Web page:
Featured Research

from universities, journals, and other organizations

Novel anti-malarial drug target identified

Date:
July 19, 2012
Source:
University of California - San Diego
Summary:
Scientists have identified the first reported inhibitors of a key enzyme involved in survival of the parasite responsible for malaria. Their findings may provide the basis for anti-malarial drug development.

This is an illustration of Anopheles darlingi.
Credit: UC San Diego School of Medicine

An international team of scientists, led by researchers from the Department of Pediatrics at the University of California, San Diego School of Medicine, have identified the first reported inhibitors of a key enzyme involved in survival of the parasite responsible for malaria.

Related Articles


Their findings, which may provide the basis for anti-malarial drug development, are currently published in the online version of the Journal of Medicinal Chemistry.

Tropical malaria is responsible for more than 1.2 million deaths annually. Severe forms of the disease are mainly caused by the parasite Plasmodium falciparum, transmitted to humans by female Anopheles mosquitoes. Malaria eradication has not been possible due to the lack of vaccines and the parasite's ability to develop resistance to most drugs.

The researchers conducted high-throughput screening of nearly 350,000 compounds in the National Institutes of Health's Molecular Libraries Small Molecule Repository (MLSMR) to identify compounds that inhibit an enzyme which plays an important role in parasite development: Plasmodium falciparum glucose-6-phosphate dehydrogenase (PfG6PD) is essential for proliferating and propagating P. falciparum.

"The enzyme G6PD catalyzes an initial step in a process that protects the malaria parasite from oxidative stress in red blood cells, creating an environment in which the parasite survives," said senior author Lars Bode, PhD, assistant professor in the UCSD Department of Pediatrics, Division of Neonatology and the Division of Gastroenterology, Hepatology and Nutrition. People with a natural deficiency in this enzyme are protected from malaria and its deadly symptoms, an observation that triggered the reported research.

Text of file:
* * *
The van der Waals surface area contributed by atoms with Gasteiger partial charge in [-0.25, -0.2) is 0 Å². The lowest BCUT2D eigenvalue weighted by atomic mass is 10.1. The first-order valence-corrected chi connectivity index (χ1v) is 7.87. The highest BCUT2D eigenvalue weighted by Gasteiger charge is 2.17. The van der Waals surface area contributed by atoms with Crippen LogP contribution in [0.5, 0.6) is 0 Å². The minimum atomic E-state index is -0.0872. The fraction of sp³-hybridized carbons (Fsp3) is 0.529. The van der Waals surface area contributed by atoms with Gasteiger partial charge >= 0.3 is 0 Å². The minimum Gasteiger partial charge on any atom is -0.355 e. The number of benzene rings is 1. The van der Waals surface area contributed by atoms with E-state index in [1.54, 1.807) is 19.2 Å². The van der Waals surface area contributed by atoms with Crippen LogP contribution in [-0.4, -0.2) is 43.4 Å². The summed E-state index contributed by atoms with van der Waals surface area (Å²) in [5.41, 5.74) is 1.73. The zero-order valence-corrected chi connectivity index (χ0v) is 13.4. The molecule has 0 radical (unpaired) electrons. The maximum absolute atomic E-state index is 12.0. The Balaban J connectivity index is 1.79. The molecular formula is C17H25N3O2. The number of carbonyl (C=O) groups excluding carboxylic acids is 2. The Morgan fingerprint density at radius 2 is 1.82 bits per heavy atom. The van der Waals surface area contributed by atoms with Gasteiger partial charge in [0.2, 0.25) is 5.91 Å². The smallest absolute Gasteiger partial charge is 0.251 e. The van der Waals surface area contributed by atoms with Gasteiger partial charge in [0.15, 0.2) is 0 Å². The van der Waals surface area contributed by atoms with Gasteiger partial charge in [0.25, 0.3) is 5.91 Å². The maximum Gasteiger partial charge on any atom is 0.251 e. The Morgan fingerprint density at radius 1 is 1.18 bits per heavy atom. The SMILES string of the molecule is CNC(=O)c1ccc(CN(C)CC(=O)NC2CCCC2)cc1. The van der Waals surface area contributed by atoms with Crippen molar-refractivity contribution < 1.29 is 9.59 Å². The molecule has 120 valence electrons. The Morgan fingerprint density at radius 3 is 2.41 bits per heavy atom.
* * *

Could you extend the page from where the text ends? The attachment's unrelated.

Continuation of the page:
The parasitic form of the enzyme (PfG6PD) is what contributes the majority of G6PD activity in infected red blood cells. Because the parasite lives in the blood of a malaria-infected person, the scientists aimed at identifying compounds that inhibit the parasitic form but not the human form of the enzyme. "We didn't want to interfere with the human form of the enzyme and risk potential side effects," Bode explained.

Scientific testing had previously been limited by a lack of recombinant PfG6PD. Team members in the lab of Katja Becker, PhD, at the Interdisciplinary Research Center at Justus-Liebig-University in Giessen, Germany produced the first complete and functional recombinant PfG6PD, and researchers led by Anthony Pinkerton, PhD, at Sanford-Burnham Medical Research Institute used it to identify the lead compound resulting from their efforts, ML276.

ML276 represents the first reported selective PfG6PD inhibitor, which stops the growth of malaria parasites in cultured red blood cells -- even those parasites that developed resistance to currently available drugs. "ML276 is a very promising basis for future drug design of new anti-malarial therapeutics," said Bode.


Story Source:

The above story is based on materials provided by University of California - San Diego. Note: Materials may be edited for content and length.


Journal Reference: